Kepler-1625b I

Summary

Kepler-1625b I
Exomoon Kepler-1625b-i orbiting its planet (artist’s impression).tif
Exomoon Kepler-1625b I orbiting exoplanet Kepler-1625b (artist concept).[1]
Discovery[2]
Discovered byAlex Teachey, David M. Kipping and Allan R. Schmitt
Discovery date2017
Primary transit
Orbital characteristics
Satellite ofKepler-1625b
Physical characteristics
Mean radius
0.437 RJ
Mass19.076305220884 M🜨
0.06 MJ[3]
Mean density
0.95350671613251 g/cm3

Kepler 1625b I, a possible moon of exoplanet Kepler-1625b, may be the first exomoon ever discovered (pending confirmation), and was first indicated after preliminary observations by the Kepler Space Telescope.[4] A more thorough observing campaign by the Hubble Space Telescope took place in October 2017, ultimately leading to a discovery paper published in Science Advances in early October 2018. Studies related to the discovery of this moon suggest that the host exoplanet is up to several Jupiter masses in size, and the moon is thought to be approximately the mass of Neptune. There is a possibility that the large exomoon may have a moon itself, called a subsatellite.[5]

The original paper[2] presented two independent lines of evidence for the exomoon, a transit timing variation indicating a Neptune-mass moon, and a photometric dip indicating a Neptune-radius moon. An independent re-analysis of the observations published in February 2019[6] recovered both but suggested that an inclined and hidden hot-Jupiter could also be responsible, which could be tested with future Doppler spectroscopy radial velocity observations. A third study analyzing this data set recovered the transit timing variation signature but not the photometric dip, and thus questioned the exomoon hypothesis.[7] The original discovery team later addressed this paper, finding that their re-reduction exhibits higher systematics that may explain their differing conclusions.[8]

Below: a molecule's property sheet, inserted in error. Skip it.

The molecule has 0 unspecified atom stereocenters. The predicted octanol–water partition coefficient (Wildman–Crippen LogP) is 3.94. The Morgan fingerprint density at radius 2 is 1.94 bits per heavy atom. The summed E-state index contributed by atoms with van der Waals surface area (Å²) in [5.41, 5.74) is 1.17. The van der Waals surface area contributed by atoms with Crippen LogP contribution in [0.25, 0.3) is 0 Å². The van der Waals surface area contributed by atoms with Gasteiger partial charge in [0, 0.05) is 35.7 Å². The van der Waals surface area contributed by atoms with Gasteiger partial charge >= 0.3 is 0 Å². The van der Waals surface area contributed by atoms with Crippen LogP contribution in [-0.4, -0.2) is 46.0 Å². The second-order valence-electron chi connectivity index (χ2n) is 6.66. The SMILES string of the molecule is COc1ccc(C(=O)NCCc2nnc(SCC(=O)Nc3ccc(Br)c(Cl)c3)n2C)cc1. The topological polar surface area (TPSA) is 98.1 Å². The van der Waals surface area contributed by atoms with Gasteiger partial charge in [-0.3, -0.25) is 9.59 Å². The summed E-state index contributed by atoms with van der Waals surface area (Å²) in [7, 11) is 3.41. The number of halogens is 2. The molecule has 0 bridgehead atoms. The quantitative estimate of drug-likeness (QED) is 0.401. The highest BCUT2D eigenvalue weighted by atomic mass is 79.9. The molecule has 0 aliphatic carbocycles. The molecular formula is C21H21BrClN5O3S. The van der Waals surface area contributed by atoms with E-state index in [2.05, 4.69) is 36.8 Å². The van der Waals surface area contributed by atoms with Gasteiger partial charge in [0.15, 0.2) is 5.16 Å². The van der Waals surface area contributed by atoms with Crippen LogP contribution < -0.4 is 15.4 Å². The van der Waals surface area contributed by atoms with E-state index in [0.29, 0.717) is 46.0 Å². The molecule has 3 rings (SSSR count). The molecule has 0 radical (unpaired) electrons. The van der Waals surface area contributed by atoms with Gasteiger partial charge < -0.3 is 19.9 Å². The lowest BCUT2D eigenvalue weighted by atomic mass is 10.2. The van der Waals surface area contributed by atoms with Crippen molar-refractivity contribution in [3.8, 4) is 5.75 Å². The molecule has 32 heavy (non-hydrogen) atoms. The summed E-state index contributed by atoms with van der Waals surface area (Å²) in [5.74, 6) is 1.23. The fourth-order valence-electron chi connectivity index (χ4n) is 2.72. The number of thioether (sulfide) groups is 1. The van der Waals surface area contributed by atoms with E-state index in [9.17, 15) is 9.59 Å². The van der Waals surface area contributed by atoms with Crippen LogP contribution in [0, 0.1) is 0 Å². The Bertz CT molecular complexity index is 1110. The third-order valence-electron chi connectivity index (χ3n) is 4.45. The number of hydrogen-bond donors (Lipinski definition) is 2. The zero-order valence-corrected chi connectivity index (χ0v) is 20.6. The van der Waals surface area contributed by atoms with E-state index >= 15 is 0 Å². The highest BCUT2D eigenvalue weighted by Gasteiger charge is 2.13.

Relative size and distance of Kepler-1625b and its moon Kepler-1625b-I (Planets Jupiter and Neptune are shown for comparison)

References

  1. ^ Chou, Felicia; Villard, Ray; Hawkes, Alison; Brown, Katherine (3 October 2018). "Astronomers Find First Evidence of Possible Moon Outside Our Solar System". NASA. Retrieved 5 October 2018.
  2. ^ a b Teachey, Alex; et al. (2018). "Evidence for a large exomoon orbiting Kepler-1625b". Science Advances. 4 (10): eaav1784. arXiv:1810.02362. Bibcode:2018SciA....4.1784T. doi:10.1126/sciadv.aav1784. PMC 6170104. PMID 30306135.
  3. ^ "The Extrasolar Planet Encyclopaedia — Kepler-1625 b I".
  4. ^ Teachey, A.; Kipping, D. M.; Schmitt, A. R. (26 July 2017). "HEK. VI. On the Dearth of Galilean Analogs in Kepler, and the Exomoon Candidate Kepler-1625b I". The Astronomical Journal (published January 2018). 155 (1). arXiv:1707.08563. Bibcode:2018AJ....155...36T. doi:10.3847/1538-3881/aa93f2.
  5. ^ Forgan, Duncan (4 October 2018). "The habitable zone for Earthlike exomoons orbiting Kepler-1625b". arXiv:1810.02712v1 [astro-ph.EP].
  6. ^ Heller, Rene; Rodenbeck, Kai; Giovanni, Bruno (2019). "An alternative interpretation of the exomoon candidate signal in the combined Kepler and Hubble data of Kepler-1625". Astronomy and Astrophysics. 624: 95. arXiv:1902.06018. Bibcode:2019A&A...624A..95H. doi:10.1051/0004-6361/201834913.
  7. ^ Kreidberg, Laura; Luger, Rodrigo; Bedell, Megan (24 April 2019). "No Evidence for Lunar Transit in New Analysis of HST Observations of the Kepler-1625 System". arXiv:1904.10618.
  8. ^ Teachey, Alex; Kipping, David M.; Burke, Christopher (2019). "Loose Ends for the Exomoon Candidate Host Kepler-1625b". The Astronomical Journal. 159 (4): 142. arXiv:1904.11896. Bibcode:2020AJ....159..142T. doi:10.3847/1538-3881/ab7001.